Features a natural grain from steerhide or cowhide. The standard for most Pro Series gloves, offering superior performance and durability that elite players demand. Stiffer and heavier during construction, usually requires a traditional break-in process after purchase.
Soft and luscious cowhide used in many high-end gloves. Often preferred by younger players over traditional cowhide due to its lightweight feel which promotes more mobility and range of motion. Less break-in time needed vs. full-grain leather.
Strong and durable. Taken from the back shoulder for its tough texture. Heavier and traditionally tougher to break-in. Often used by big league players for its ability to hold up over the course of a 162-game season.
Leather & Cowhide
Standard leather on more base models. Medium to heavy weighting breaks in a bit faster off the shelf than premium leathers and is ready for action sooner. Ideal for youth players.
Lightweight option for youth is easy to close with no break-in period required. Sometimes included in higher-price models to reduce weight while maintaining durability.
Each glove series is created to be broken in at a certain level after purchase. The level of break-in required by the players is called out by some brands as each glove comes out of their factory. This information is available in the product description on each page. A general rule: higher-caliber gloves may require more break-in time to be considered a "gamer," ready to be used in a game.
There are several tools available at DICK'S Sporting Goods which will help you to break in the premium leather construction. Customers who prefer to steam their gloves can bring their new leather to their local DICK'S Sporting Goods for our glove steaming services.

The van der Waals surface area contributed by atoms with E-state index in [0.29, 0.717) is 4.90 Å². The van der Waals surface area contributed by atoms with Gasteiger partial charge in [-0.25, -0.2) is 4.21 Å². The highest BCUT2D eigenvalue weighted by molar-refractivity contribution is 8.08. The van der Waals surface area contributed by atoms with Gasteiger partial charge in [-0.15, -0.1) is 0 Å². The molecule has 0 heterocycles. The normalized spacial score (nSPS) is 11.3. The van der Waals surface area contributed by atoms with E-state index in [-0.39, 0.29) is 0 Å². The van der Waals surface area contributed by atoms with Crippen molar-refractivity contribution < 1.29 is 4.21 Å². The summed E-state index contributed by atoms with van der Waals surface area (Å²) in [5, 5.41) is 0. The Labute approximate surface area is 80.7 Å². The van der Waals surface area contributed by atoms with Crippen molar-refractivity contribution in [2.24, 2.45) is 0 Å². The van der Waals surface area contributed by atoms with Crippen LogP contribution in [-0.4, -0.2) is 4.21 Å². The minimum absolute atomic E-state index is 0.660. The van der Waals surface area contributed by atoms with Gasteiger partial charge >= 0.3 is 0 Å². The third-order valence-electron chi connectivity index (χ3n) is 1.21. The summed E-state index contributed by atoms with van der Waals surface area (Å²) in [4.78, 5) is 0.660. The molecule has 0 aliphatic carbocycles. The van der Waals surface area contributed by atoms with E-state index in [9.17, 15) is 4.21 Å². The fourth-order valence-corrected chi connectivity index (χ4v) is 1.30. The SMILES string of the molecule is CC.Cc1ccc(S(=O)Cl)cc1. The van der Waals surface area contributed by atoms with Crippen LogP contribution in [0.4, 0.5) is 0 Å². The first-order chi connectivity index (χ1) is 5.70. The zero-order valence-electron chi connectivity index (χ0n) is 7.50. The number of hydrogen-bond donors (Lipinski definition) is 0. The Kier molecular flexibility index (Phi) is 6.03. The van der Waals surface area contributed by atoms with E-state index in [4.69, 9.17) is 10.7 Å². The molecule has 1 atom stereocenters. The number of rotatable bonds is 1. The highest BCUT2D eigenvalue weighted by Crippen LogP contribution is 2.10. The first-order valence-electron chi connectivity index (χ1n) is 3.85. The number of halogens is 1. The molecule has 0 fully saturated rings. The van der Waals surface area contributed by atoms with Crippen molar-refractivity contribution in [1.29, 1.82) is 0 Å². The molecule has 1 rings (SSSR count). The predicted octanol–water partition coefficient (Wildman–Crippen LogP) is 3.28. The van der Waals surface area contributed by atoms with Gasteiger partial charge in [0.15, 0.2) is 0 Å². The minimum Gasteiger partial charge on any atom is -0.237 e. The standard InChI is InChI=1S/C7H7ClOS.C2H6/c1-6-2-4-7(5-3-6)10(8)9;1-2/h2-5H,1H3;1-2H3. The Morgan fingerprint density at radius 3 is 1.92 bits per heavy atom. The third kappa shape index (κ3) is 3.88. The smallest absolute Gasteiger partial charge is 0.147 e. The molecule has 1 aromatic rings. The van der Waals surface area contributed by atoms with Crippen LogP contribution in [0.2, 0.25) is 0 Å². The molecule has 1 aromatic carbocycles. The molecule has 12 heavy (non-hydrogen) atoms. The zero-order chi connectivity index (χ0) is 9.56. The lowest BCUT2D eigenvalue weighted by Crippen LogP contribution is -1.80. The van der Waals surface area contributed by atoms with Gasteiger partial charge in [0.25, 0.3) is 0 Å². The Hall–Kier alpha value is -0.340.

Open and Closed style webs offer different benefits for different positons.
Here is a quick look at the most popular webs and the different benefits they bring for every position:
Gloves are tailored for every player and position on the field. Every glove page on DICKS.com will include graphics denoting which position each glove is best designed for.
Middle infielders playing 2B and SS generally prefer a shallow pocket glove with an open web like an I-Web (the most popular), H-Web, Dual and Single Post. The more shallow pocket is ideal for a quicker ball-to-hand transfer that gives fielders that extra split-second they need to get the out. Players at 3B can use a deeper pocket if preferred to handle those harder hit grounders and line drives at the corner. Players at the Hot Corner can use an open or stitched up pocket that balances lighter weight with added support.